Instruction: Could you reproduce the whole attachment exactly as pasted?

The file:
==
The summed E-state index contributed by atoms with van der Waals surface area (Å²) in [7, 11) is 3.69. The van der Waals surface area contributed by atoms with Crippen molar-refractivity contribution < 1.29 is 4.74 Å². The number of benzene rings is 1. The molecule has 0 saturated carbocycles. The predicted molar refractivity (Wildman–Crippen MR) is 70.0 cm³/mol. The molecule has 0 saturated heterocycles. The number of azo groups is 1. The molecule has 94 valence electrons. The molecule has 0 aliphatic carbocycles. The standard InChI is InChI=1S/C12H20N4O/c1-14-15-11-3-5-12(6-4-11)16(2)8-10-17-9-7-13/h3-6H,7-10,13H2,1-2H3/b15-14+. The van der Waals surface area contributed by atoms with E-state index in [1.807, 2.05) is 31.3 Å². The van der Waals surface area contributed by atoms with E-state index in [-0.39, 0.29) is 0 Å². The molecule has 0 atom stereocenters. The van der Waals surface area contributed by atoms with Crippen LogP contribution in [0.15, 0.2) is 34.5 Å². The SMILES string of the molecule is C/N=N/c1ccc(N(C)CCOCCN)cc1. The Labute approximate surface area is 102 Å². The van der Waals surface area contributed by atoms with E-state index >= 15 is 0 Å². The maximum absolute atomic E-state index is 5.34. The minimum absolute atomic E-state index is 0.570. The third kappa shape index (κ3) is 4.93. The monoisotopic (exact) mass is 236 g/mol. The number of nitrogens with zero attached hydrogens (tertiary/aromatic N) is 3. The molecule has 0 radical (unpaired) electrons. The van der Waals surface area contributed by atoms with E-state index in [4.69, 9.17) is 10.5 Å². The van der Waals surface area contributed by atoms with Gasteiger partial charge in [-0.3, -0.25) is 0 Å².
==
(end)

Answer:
The summed E-state index contributed by atoms with van der Waals surface area (Å²) in [7, 11) is 3.69. The van der Waals surface area contributed by atoms with Crippen molar-refractivity contribution < 1.29 is 4.74 Å². The number of benzene rings is 1. The molecule has 0 saturated carbocycles. The predicted molar refractivity (Wildman–Crippen MR) is 70.0 cm³/mol. The molecule has 0 saturated heterocycles. The number of azo groups is 1. The molecule has 94 valence electrons. The molecule has 0 aliphatic carbocycles. The standard InChI is InChI=1S/C12H20N4O/c1-14-15-11-3-5-12(6-4-11)16(2)8-10-17-9-7-13/h3-6H,7-10,13H2,1-2H3/b15-14+. The van der Waals surface area contributed by atoms with E-state index in [1.807, 2.05) is 31.3 Å². The van der Waals surface area contributed by atoms with E-state index in [-0.39, 0.29) is 0 Å². The molecule has 0 atom stereocenters. The van der Waals surface area contributed by atoms with Crippen LogP contribution in [0.15, 0.2) is 34.5 Å². The SMILES string of the molecule is C/N=N/c1ccc(N(C)CCOCCN)cc1. The Labute approximate surface area is 102 Å². The van der Waals surface area contributed by atoms with E-state index >= 15 is 0 Å². The maximum absolute atomic E-state index is 5.34. The minimum absolute atomic E-state index is 0.570. The third kappa shape index (κ3) is 4.93. The monoisotopic (exact) mass is 236 g/mol. The number of nitrogens with zero attached hydrogens (tertiary/aromatic N) is 3. The molecule has 0 radical (unpaired) electrons. The van der Waals surface area contributed by atoms with E-state index in [4.69, 9.17) is 10.5 Å². The van der Waals surface area contributed by atoms with Gasteiger partial charge in [-0.3, -0.25) is 0 Å².